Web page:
nep-sea New Economics Papers
on South East Asia
Issue of 2010‒01‒10
eight papers chosen by
Kavita Iyengar
Asian Development Bank

  1. Asian Sovereign Debt and Country Risk By Johansson, Anders C.
  2. "Identifying Shocks in Regionally Integrated East Asian Economies with Structural VAR and Block Exogeneity" By Kiyotaka Sato; Zhaoyong Zhang; Michael McAleer
  3. The Impact of the Global Financial Crisis on Rural and Microfinance in Asia By Llanto, Gilberto M.; Badiola, Jocelyn Alma R.
  4. Contract Farming in Thailand: A View from the Farm By Isabelle Delforge
  5. Private Contributions Towards the Provision of Public Goods: The Conservation of Thailand's Endangered Species By Orapan Nabangchang
  6. How Much Will People Pay for Wildlife Conservation? - A Study from Thailand By Orapan Nabangchang
  7. Investment and Capital Flows: Implications of the ASEAN Economic Community By Aldaba, Rafaelita Mercado; Yap, Josef T.
  8. Global Study on Child Poverty and Disparities: the Case of the Philippines By Philippine Institute for Development Studies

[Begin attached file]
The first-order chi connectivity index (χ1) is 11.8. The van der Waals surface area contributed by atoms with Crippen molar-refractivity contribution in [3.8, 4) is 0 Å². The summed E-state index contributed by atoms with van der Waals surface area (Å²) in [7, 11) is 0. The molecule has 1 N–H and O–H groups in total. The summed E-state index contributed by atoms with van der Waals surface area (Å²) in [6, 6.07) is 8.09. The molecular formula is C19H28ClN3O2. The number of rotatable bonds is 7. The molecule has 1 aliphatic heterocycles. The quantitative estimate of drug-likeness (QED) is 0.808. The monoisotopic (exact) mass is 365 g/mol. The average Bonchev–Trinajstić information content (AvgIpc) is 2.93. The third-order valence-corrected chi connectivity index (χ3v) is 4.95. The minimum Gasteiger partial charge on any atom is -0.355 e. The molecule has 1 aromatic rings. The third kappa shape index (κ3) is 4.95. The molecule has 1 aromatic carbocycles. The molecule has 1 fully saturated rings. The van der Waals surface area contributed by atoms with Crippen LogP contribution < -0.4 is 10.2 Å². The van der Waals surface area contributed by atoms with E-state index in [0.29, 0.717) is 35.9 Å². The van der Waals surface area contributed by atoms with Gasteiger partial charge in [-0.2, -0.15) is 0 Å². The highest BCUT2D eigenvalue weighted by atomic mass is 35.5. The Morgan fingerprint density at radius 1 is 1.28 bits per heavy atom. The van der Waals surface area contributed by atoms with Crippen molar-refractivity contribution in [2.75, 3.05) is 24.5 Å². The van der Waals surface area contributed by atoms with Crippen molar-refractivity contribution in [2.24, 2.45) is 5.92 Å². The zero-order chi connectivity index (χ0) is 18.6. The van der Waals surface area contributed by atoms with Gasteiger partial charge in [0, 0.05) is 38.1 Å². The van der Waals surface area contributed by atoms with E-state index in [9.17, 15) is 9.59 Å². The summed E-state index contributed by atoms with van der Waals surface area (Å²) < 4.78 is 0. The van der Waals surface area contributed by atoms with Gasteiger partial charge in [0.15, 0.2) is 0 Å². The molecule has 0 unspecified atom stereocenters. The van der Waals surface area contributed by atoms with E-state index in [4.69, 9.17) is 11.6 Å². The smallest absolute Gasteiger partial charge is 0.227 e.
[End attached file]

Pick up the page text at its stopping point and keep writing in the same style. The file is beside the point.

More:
1. By: Johansson, Anders C. (China Economic Research Center)
    Abstract: This paper analyzes systematic risk of sovereign bonds in four East Asian countries: China, Malaysia, Philippines, and Thailand. A bivariate stochastic volatility model that allows for time-varying correlation is estimated with Markov Chain Monte Carlo simulation. The volatilities and correlation are then used to calculate the time-varying betas. The results show that country-specific systematic risk in Asian sovereign bonds varies over time. When adjusting for inherent exchange rate risk, the pattern of systematic risk is similar, even though the level is generally lower. The findings have important implications for international portfolio managers that invest in emerging sovereign bonds and those who need benchmark instruments to analyze risk in assets such as corporate bonds in the emerging Asian financial markets.
    Keywords: Asia; sovereign bonds; systematic risk; stochastic volatility; Markov Chain Monte Carlo
    JEL: C32 F31 G12 G15
    Date: 2009–12–01
  2. By: Kiyotaka Sato (Faculty of Economics, Yokohama National University); Zhaoyong Zhang (School of Accounting, Finance and Economics, Edith Cowan University); Michael McAleer (Econometric Institute, Erasmus School of Economics, Erasmus University Rotterdam and Tinbergen Institute)